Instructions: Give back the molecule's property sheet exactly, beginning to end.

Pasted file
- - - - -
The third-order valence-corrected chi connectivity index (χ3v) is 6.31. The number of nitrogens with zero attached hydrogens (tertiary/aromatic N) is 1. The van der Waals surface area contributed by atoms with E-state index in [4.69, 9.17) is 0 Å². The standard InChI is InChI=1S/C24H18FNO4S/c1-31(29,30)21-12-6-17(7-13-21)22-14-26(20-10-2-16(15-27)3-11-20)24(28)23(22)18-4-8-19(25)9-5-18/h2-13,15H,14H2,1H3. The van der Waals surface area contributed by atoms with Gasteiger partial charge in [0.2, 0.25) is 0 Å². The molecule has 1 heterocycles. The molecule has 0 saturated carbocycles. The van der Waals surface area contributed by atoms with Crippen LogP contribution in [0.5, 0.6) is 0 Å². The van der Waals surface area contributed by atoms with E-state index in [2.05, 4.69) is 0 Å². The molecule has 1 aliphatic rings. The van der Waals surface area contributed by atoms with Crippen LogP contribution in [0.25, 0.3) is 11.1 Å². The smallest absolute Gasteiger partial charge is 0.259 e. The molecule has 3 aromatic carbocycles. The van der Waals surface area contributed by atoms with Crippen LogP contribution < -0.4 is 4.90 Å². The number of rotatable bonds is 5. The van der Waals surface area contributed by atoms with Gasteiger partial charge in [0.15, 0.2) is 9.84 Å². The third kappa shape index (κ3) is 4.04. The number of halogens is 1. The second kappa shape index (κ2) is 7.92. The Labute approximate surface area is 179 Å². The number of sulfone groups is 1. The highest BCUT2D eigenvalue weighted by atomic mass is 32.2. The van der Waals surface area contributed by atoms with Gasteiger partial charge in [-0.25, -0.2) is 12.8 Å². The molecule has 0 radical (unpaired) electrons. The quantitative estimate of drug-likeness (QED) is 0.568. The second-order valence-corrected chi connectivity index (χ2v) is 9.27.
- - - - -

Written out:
The third-order valence-corrected chi connectivity index (χ3v) is 6.31. The number of nitrogens with zero attached hydrogens (tertiary/aromatic N) is 1. The van der Waals surface area contributed by atoms with E-state index in [4.69, 9.17) is 0 Å². The standard InChI is InChI=1S/C24H18FNO4S/c1-31(29,30)21-12-6-17(7-13-21)22-14-26(20-10-2-16(15-27)3-11-20)24(28)23(22)18-4-8-19(25)9-5-18/h2-13,15H,14H2,1H3. The van der Waals surface area contributed by atoms with Gasteiger partial charge in [0.2, 0.25) is 0 Å². The molecule has 1 heterocycles. The molecule has 0 saturated carbocycles. The van der Waals surface area contributed by atoms with Crippen LogP contribution in [0.5, 0.6) is 0 Å². The van der Waals surface area contributed by atoms with E-state index in [2.05, 4.69) is 0 Å². The molecule has 1 aliphatic rings. The van der Waals surface area contributed by atoms with Crippen LogP contribution in [0.25, 0.3) is 11.1 Å². The smallest absolute Gasteiger partial charge is 0.259 e. The molecule has 3 aromatic carbocycles. The van der Waals surface area contributed by atoms with Crippen LogP contribution < -0.4 is 4.90 Å². The number of rotatable bonds is 5. The van der Waals surface area contributed by atoms with Gasteiger partial charge in [0.15, 0.2) is 9.84 Å². The third kappa shape index (κ3) is 4.04. The number of halogens is 1. The second kappa shape index (κ2) is 7.92. The Labute approximate surface area is 179 Å². The number of sulfone groups is 1. The highest BCUT2D eigenvalue weighted by atomic mass is 32.2. The van der Waals surface area contributed by atoms with Gasteiger partial charge in [-0.25, -0.2) is 12.8 Å². The molecule has 0 radical (unpaired) electrons. The quantitative estimate of drug-likeness (QED) is 0.568. The second-order valence-corrected chi connectivity index (χ2v) is 9.27.